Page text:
(Ed. Note: I’ve touched on this subject before but I feel it needs re-visiting.)
Artist Andy Warhol, the creator of “pop art,” coined the phrase, “fifteen minutes of fame”, predicting that those not truly worthy of notice would still become celebrated by the presence of increased media opportunities, well before the Internet and social networking sites ever appeared.
What has that to do with football?
I love football. I have played and coached it on sandlots and in stadiums, on concrete streets and manicured fields for seventy-five years, without ever losing interest.
Admittedly, I cannot cure the concussion problems, although something must be done. Nor, have I earned the right to dictate to players whether they should kneel or not.
But from Labor Day to the Super Bowl, you’ll not find a devotee of the game greater than I. The lessons learned, and friendships made, have lasted a lifetime.
I must rail, however, at what I’ll call “Fifteen Minutes of Shame.” An homage, perhaps, to Warhol, but apt in its description of a ceremony in high schools all over America on national signing day when 17-year-olds tell a less than breathless world where they will be playing college football.
On an auditorium stage, surrounded by family and friends, a teenager will make public the school he has chosen. He will join a group of 1,625 other seniors from around the country who have been fortunate enough to receive offers from Power 5 schools.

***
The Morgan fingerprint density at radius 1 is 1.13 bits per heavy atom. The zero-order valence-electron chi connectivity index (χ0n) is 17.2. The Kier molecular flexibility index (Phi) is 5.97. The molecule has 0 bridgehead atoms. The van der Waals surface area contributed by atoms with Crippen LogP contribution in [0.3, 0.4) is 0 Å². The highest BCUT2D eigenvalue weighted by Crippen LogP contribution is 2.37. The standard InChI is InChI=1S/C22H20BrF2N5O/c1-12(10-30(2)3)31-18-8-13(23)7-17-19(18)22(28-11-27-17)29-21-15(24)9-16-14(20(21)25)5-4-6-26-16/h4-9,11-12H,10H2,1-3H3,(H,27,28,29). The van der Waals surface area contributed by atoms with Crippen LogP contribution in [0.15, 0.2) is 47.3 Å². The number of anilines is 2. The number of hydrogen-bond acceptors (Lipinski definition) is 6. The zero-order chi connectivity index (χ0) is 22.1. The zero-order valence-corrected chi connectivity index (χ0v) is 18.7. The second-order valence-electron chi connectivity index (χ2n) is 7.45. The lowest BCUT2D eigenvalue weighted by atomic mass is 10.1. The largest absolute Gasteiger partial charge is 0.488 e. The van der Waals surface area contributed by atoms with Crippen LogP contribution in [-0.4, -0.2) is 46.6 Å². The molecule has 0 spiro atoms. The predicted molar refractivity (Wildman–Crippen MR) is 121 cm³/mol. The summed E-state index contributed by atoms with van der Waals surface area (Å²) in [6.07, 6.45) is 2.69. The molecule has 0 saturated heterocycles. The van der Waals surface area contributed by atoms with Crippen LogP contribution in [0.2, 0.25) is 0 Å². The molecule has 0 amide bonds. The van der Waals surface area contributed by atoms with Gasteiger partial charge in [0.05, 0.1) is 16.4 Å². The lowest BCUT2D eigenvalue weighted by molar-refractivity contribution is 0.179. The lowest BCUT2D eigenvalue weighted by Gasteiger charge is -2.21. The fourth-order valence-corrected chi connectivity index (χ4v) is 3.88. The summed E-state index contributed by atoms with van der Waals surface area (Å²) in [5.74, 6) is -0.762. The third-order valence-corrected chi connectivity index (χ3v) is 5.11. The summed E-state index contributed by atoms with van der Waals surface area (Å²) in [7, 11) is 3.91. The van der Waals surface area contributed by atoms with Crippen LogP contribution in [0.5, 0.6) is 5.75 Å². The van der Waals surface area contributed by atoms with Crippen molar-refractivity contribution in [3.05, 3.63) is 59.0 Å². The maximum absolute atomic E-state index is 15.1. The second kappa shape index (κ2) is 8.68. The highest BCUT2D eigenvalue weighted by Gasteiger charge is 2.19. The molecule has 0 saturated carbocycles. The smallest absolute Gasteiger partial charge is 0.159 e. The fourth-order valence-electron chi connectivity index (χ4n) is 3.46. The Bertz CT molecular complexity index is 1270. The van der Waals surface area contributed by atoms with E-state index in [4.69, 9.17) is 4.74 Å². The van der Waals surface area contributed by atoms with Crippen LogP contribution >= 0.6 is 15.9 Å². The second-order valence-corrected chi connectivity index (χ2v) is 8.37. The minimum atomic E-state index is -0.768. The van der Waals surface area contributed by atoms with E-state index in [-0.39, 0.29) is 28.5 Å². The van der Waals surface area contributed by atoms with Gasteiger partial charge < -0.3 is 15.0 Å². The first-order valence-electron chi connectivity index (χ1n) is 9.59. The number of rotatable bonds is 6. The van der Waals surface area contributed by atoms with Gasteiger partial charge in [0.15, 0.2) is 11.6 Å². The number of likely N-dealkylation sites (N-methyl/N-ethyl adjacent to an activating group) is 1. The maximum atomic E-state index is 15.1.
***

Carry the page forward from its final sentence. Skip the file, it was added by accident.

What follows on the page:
Only 58% of those seniors, however, will ever earn college degrees.
Yet, on that stage, they will be lionized as future stars. Worse yet, it is customary for them to have caps of various schools that recruited them to be placed on the table in front of them to heighten the suspense of what their choice will be.
Behind them will be schoolmates, educators, coaches and parents. The recipient will then foolishly pick up a hat as if that is his choice, then shake his head ‘no’ and laughingly discard the hat as the group around him laughs.
In the audience will be coaches of those schools in contention.
These are men who have labored at their craft for many years, developing men out of such boys, men who have given boys like them a great chance at a better life by guiding them athletically and academically towards a degree, the attainment of which, according to a recent Georgetown University study, would mean $1,000,000 more to them in their working lives, if only they would earn one.
Yet, almost half will never get that piece of paper. It could be theirs for free, but they’ll spurn it.
I feel pain for those coaches who are snubbed at this faux celebration. They should have received a polite “no, thank you,” rather than the ignominy of watching these young boys making fools of themselves.
The University of Minnesota team from six decades ago will gather at Homecoming this year in Minneapolis to remember our teammates who have passed on, and celebrate the fact that every starting member of our 1958 Golden Gopher team earned a degree leading to a productive and fulfilling life.